There were two women as well, Bhai Rachhpal Singh’s wife and another from Amritsar [Bibi Amarjit Kaur]. There was a court inside Jodhpur Jail. We all fell ill because of the food given to us here but soon we became used to it. After five years in jail, in 1989, the charge of rebellion was taken back under pressure from the United Nations. Those of us who didn’t have any other cases booked, were then released. I had cases in Punjab so I was sent to Jalandhar Jail and then Amritsar. I later came out on bail.

The government offered us assistance but I rejected it and joined the movement again in 1990. Since 1997 I am in jail again and await the day when with the grace of the Guru some true leader comes again to take the Panth into Chardi Kala.

-translated by karamjeet Singh




The number of people who lost their lives will never be known. The Army refused to let the Red Cross enter the complex and cremated the dead before the bodies could be identified or claimed by their families. The Amritsar municipal sweepers refused to clear the dead bodies away but were eventually persuaded by offers of rum and being allowed to strip the bodies of all valuables. They piled the dead into garbage trucks and unceremoniously cremated them. Family members were not allowed by the army to claim the remains or perform any traditional funeral rites. It is clear that thousands lost their lives in the Temple complex.

How many died?
Indian Government white paper category “civilian/terrorist”: 493
AP, Reuter and New York Times (June 11, 1984) 1,000
Author Mark Tully’s (Amritsar, Mrs. Ghandi’s last battle) 2,093
Amritsar crematorium worker 3,300
Author Chand Joshi (Bhindranwale: Myth and Reality) 5,000
Eyewitnesses 8,000
How many killed were “combatants”
Government White Paper 200, 35 bodies in Akal Takht 200
A.I.S.S.F. Member – 100 fighters June 5th 100
S.S. Bhagowalia, V.P. Association for Democratic Rights 140-150
Indian Government White Paper
Own troops killed 83
Own troops wounded 249
Civilians/terrorists killed 493
Terrorists and other injured 86
Civilians/terrorists apprehended 1,592

Total number of troops taking part in the attack is estimated at around 1,000 (Mark Tulley),

Child Prisoners

22 children between the ages of 2 and 16 years old were detained among the 1,592 terrorists apprehended by the army according to the government White Paper and on the  “most dangerous terrorists list”. They languished in jail suffering torture for over a year until social worker Kamala Devi petitioned the Supreme Court for their release from Ludihana jail.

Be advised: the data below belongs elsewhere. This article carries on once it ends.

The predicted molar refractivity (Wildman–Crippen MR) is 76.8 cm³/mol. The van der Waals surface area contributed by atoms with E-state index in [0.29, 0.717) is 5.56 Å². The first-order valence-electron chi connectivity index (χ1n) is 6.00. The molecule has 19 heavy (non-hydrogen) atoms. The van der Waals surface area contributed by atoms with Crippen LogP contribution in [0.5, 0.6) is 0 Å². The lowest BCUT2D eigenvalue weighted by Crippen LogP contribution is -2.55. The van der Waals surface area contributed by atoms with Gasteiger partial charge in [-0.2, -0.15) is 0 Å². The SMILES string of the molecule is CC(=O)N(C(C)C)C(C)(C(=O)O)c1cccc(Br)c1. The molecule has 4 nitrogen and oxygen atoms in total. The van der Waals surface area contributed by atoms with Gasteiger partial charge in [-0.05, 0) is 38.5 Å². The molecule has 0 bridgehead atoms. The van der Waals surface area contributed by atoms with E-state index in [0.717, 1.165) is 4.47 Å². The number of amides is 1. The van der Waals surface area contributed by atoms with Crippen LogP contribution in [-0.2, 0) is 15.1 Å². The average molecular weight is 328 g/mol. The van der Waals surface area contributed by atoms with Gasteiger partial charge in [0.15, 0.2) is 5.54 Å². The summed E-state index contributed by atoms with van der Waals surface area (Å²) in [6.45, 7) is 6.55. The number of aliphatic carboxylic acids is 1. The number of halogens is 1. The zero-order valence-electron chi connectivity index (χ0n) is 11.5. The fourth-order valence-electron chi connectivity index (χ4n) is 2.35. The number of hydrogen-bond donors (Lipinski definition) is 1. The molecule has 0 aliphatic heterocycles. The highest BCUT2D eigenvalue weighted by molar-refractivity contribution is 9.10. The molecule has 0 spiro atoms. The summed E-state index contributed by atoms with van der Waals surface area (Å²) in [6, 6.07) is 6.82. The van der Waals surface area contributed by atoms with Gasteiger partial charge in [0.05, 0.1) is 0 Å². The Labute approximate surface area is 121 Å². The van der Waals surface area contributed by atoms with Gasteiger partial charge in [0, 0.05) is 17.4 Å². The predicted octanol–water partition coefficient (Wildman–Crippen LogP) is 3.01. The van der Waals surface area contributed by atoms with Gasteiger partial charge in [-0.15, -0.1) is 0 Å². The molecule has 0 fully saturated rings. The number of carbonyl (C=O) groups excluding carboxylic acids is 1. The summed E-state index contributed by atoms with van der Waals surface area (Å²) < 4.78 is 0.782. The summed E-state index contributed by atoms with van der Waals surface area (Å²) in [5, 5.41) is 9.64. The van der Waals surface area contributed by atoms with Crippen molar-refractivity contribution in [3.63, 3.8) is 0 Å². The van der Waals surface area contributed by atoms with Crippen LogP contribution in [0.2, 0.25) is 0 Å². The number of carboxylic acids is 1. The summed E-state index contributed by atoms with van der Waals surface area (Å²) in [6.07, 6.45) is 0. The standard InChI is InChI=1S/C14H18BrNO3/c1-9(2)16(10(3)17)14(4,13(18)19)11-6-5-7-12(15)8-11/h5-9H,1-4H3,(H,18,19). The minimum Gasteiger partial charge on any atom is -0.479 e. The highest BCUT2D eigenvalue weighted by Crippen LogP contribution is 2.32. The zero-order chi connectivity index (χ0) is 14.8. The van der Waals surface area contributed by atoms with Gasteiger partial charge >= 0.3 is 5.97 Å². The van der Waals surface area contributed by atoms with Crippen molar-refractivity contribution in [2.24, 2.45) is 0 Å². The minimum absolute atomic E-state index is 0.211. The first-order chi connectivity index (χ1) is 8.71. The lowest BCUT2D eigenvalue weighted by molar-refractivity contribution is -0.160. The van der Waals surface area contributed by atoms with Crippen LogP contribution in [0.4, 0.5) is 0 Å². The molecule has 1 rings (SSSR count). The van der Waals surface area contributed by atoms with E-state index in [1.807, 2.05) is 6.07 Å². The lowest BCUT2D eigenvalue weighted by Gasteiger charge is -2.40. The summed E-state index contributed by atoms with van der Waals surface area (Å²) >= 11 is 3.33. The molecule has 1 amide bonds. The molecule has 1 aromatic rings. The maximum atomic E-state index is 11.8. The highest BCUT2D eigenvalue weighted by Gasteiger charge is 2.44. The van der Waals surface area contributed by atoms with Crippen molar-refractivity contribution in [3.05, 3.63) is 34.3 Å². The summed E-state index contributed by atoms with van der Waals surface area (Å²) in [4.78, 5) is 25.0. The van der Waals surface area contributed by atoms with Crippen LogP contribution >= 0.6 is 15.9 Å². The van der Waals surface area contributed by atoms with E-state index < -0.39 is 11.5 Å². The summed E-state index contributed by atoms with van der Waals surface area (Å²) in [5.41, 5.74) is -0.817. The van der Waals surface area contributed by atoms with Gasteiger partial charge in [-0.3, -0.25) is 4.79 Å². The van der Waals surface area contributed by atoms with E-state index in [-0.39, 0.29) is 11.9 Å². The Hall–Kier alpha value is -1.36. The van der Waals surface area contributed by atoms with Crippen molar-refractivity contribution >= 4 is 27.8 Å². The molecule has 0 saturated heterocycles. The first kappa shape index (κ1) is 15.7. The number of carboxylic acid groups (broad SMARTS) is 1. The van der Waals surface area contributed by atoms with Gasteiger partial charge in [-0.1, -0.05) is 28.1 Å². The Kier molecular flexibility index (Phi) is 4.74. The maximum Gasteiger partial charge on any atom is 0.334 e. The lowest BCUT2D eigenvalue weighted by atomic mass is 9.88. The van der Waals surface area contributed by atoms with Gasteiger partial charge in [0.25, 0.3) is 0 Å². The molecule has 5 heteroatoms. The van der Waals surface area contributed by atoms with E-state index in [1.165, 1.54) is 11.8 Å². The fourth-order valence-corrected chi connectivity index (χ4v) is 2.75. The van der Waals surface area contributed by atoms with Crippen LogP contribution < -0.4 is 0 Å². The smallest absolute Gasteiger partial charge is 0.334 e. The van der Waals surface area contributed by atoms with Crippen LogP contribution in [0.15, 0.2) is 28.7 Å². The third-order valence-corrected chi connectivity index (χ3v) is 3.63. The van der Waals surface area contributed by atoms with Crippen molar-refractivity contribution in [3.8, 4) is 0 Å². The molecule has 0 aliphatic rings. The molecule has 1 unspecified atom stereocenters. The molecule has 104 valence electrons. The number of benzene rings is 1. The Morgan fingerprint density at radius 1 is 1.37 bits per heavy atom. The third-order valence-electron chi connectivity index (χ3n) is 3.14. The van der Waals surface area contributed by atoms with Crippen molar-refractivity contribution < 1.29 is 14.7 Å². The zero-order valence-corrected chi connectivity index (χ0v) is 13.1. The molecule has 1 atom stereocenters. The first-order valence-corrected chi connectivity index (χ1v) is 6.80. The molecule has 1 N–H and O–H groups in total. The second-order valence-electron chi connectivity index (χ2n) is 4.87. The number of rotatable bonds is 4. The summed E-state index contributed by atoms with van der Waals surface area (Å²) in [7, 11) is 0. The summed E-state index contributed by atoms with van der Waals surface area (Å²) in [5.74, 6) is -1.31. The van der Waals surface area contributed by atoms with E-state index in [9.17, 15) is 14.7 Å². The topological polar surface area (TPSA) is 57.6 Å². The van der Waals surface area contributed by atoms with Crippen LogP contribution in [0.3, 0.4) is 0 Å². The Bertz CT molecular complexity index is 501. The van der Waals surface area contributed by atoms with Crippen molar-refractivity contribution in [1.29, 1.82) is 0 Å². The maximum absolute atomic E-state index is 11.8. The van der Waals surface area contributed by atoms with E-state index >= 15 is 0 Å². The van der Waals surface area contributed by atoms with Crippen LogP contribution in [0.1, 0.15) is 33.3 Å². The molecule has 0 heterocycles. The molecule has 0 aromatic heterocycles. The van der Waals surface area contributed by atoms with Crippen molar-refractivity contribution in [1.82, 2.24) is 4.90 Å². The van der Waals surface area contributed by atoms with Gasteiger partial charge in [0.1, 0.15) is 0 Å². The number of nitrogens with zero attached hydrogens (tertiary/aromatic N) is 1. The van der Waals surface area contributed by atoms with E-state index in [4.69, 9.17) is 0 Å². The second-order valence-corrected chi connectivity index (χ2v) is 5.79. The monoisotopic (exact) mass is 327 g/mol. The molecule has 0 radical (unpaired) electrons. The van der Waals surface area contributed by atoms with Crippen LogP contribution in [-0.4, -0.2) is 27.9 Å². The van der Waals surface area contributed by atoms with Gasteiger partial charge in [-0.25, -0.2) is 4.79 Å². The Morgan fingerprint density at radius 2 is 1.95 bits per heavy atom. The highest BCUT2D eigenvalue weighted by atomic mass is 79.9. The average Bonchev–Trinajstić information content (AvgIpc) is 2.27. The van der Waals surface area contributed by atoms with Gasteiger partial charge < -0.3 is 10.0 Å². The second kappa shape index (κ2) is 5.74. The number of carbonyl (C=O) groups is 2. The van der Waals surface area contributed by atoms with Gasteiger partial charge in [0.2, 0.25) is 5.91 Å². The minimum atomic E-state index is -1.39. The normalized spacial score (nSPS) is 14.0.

Prisoner Mehrban Singh, Age 12
“We were repeatedly asked if we were Bhindranwale’s men. They hit us at Ludhiana jail, jabbing fingers into our necks, wanting us to confess that we had been filling magazines with bullets for Bhindranwale’s men.”

Prisoner Shamsher Singh, Age 11
“We were given very dirty food in the army camp. The food was better in the jail. We were regularly beaten in the jail. We were told we were Bhindranwale’s people and they wanted to know about Bhindranwale’s friends. They asked us where Bhindranwale kept his arms.”

Continuing Violence

Parallel to Operation Blue Star, another military operation called Operation Woodrose took place. Across Punjab the Indian Army attacked 42 to 74 Gurdwaras resulting in high casualties at Moga, Mukatsar, Faridkot, Patiala, Ropar and Chowk Mehta. The exact number of Sikhs killed are not know but 257 people were shot and killed during the storming of just a single Gurdwara in the operation, Gurdwara Dukhniwaran Sahib in Patiala.

On October 31, 1984 Indian Prime Minister Indira Gandhi was shot and killed by two bodyguards, Beant Singh and Satwant Singh as revenge for Operation Blue Star. Over the next four days, as many as 3100 Sikhs were killed in retaliatory attacks, mainly in Delhi by Hindu mobs said to be organized and coordinated by Indian government officials. As many as 50,000 Sikhs were left homeless as their houses were burned to the ground.

In the 10 years following 1984 over 70,000 people were detained under emergency terrorism legislation (TADA), yet only 1 percent of them were eventually convicted of a crime.

Case of Sukhwinder Singh, 23 years old
Report for the Committee on Disappearances in Punjab
On 13 December 1991, Sukhwinder Singh accompanied by Lakhwinder Singh went to Munda Pind village on a tractor trolly to do some shopping. While returning, they were apprehended by the police of Munda Pind police post and handed over to Goindwal Sahib police. SHO Tegh Bahadur of Goindwal Sahib Police station and head constable Rachhpal Singh personally supervised Sukhwinder’s interrogation under torture during the course of his illegal detention for five days. The family members regularly visited him in the police station and served him food. Gian Singh met his son at Goindwal police station for the last time on 16 December 1991. Gian Singh, along with several other village elders had been talking to SHO Tegh Bahadur Singh to get Sukhwinder released from his custody. The SHO demanded a bribe of Rs 200,000 for Sukhwinder’s release. Gian Singh, a small farmer, was unable to raise such a large amount and beseeched the SHO to release his son for Rs. 50,000 but the SHO turned down the offer. Gian Singh was still struggling to raise the amount, demanded by the SHO for his son’s release when on 19 December 1991, several Punjabi newspapers reported the killing of Sukhwinder Singh and another unidentified militant in a supposed armed encounter with the police force. The cremation was carried out without the family’s knowledge.


– from http://www.sikhmuseum.com/bluestar/chronology.html